Last summer, I’d just graduated from university during the height of the global pandemic. I’d been studying forest conservation and was eager to get out into the field! Before I could process all that was happening around me, job opportunities, along with travel plans, had vanished right before my eyes. Finishing school when COVID-19 restrictions were at their peak, I started to feel like Bill Murray in the movie Groundhog Day – trapped in a cycle of repeating the same mundane day over and over again.
The YUFL program not only gave me the opportunity to connect with like-minded individuals who share a passion for learning about our urban forests, but also brought a much-needed sense of normalcy to my life during times of uncertainty. We covered so many topics – from tree identification and care to community engagement. My favourite was a workshop on traditional medicine with Joe Pitawanakwat, an Ojibway educator. Joe taught us about the medicinal uses of various tree, shrub and plant species. Did you know that tea made from joe pye weed (Eupatorium maculatum) can help ease several ailments, including fevers, gallstones and constipation? As a bonus, it’s also an excellent food source for pollinators!
Held online, the YUFL program incorporated different modes of engagement, including workshops, mentored sessions, training series and virtual tree tours – there was something for everyone! What I most enjoyed was collaborating with an incredible group of YUFLs to host a coniferous tree identification webinar for the public. I’d never hosted a public event before, so it was both a daunting and exciting experience! It really brought me out of my comfort zone and allowed me to push myself in a safe and supportive environment.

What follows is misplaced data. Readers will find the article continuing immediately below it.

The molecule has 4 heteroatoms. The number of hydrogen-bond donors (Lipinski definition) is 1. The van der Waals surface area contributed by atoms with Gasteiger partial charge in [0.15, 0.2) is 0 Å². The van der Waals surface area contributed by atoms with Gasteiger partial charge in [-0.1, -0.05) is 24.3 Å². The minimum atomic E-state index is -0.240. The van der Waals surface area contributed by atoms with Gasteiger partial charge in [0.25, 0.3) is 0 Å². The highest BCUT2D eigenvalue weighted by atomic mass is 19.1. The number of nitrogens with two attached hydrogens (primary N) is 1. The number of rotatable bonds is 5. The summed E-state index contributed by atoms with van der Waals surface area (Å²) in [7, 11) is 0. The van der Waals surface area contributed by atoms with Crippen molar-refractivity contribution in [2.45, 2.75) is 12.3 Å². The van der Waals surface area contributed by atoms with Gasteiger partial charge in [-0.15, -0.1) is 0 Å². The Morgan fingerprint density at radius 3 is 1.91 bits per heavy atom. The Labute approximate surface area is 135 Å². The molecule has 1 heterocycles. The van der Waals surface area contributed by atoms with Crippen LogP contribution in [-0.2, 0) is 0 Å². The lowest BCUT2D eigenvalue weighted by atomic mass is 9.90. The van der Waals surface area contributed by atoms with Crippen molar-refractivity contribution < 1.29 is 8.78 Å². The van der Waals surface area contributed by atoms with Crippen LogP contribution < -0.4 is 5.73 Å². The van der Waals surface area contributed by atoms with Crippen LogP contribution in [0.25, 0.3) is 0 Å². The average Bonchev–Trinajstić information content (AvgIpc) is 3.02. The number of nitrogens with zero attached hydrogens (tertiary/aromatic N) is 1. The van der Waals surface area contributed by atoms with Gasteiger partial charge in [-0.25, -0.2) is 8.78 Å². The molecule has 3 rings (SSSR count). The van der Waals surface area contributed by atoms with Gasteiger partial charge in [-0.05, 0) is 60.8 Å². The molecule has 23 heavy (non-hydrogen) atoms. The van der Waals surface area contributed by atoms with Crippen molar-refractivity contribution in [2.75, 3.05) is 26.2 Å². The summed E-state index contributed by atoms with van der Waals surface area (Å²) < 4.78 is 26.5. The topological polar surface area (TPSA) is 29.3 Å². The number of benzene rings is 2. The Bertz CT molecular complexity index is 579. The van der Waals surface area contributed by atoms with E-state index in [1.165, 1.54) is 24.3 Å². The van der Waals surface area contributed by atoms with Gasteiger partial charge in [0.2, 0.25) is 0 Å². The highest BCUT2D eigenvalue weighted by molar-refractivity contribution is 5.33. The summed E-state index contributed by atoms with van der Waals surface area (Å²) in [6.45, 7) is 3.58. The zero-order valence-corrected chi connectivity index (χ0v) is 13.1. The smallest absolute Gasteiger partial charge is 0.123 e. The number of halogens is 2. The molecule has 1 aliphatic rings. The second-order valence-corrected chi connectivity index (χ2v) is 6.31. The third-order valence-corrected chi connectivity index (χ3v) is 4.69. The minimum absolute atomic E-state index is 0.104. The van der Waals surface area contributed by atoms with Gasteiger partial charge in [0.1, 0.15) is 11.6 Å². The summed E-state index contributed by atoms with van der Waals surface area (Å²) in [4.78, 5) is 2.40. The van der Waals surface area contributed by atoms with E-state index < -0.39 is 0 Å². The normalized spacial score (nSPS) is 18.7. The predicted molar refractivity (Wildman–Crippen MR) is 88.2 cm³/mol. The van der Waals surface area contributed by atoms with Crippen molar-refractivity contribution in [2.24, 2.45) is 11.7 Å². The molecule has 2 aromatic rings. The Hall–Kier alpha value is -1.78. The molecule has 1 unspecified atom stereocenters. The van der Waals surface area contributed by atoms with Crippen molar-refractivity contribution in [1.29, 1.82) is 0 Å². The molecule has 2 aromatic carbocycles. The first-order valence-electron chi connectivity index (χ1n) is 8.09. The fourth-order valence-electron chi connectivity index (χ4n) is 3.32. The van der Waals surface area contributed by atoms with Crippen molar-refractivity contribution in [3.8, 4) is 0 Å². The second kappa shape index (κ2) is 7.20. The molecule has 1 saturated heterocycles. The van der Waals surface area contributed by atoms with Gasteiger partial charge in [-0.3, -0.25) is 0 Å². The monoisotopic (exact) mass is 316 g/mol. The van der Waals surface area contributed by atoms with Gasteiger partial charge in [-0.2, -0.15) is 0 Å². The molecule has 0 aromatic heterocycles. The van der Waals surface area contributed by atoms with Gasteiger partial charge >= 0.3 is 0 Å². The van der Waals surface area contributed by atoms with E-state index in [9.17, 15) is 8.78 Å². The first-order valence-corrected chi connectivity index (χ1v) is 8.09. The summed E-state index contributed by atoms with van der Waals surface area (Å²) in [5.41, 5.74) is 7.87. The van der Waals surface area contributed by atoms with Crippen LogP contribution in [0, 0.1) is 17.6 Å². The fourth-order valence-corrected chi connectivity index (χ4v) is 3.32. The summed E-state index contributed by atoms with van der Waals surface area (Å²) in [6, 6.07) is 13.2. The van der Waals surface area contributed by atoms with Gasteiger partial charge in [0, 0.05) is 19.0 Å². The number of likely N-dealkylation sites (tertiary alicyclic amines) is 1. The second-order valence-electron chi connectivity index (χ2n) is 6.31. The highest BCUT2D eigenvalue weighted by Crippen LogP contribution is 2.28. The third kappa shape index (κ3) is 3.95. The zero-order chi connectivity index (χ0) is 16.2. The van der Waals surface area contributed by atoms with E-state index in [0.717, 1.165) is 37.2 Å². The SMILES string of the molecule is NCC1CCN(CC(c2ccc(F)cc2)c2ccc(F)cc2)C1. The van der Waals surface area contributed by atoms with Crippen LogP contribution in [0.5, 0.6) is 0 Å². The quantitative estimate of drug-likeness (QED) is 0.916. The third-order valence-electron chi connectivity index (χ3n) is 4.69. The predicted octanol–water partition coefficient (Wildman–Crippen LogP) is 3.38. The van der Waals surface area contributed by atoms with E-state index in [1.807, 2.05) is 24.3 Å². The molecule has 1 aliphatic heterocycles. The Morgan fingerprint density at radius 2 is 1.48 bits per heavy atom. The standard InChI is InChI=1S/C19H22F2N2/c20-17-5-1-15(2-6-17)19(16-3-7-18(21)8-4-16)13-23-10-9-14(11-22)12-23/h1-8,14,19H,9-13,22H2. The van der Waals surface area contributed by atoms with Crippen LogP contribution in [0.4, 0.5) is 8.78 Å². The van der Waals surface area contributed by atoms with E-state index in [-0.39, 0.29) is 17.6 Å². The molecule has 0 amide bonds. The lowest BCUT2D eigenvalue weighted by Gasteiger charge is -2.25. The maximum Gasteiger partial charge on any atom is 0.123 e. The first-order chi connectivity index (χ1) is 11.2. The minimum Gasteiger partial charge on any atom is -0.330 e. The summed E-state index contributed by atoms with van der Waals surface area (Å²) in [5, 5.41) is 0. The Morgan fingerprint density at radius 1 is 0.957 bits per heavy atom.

This program gave me the opportunity to apply and expand my forestry knowledge in new and exciting ways. I had the chance to learn from industry professionals, build my network, gain new skills and experience – and boost my confidence!
After graduating from the YUFL program, I had the opportunity to join the LEAF team for the fall season as the Naturalization Assistant. I applied the knowledge I gained from the program to succeed in my new role. My new tree identification skills were especially useful for completing my naturalization monitoring responsibilities and my experience hosting a public event gave me the confidence to engage with the community during planting events.
The YUFL program is a great way to gain new knowledge and skills, connect with like-minded people and build your professional network. I highly recommend it to anyone who enjoys being outside and learning about trees, wildlife and our natural environment!
Learn more about the Young Urban Forest Leaders Program!
Elina Shahmirian is a Naturalization Assistant with LEAF.
The Young Urban Forest Leaders Program is funded by the City of Toronto through a Community Planting & Stewardship Grant and the Canadian Tree Fund.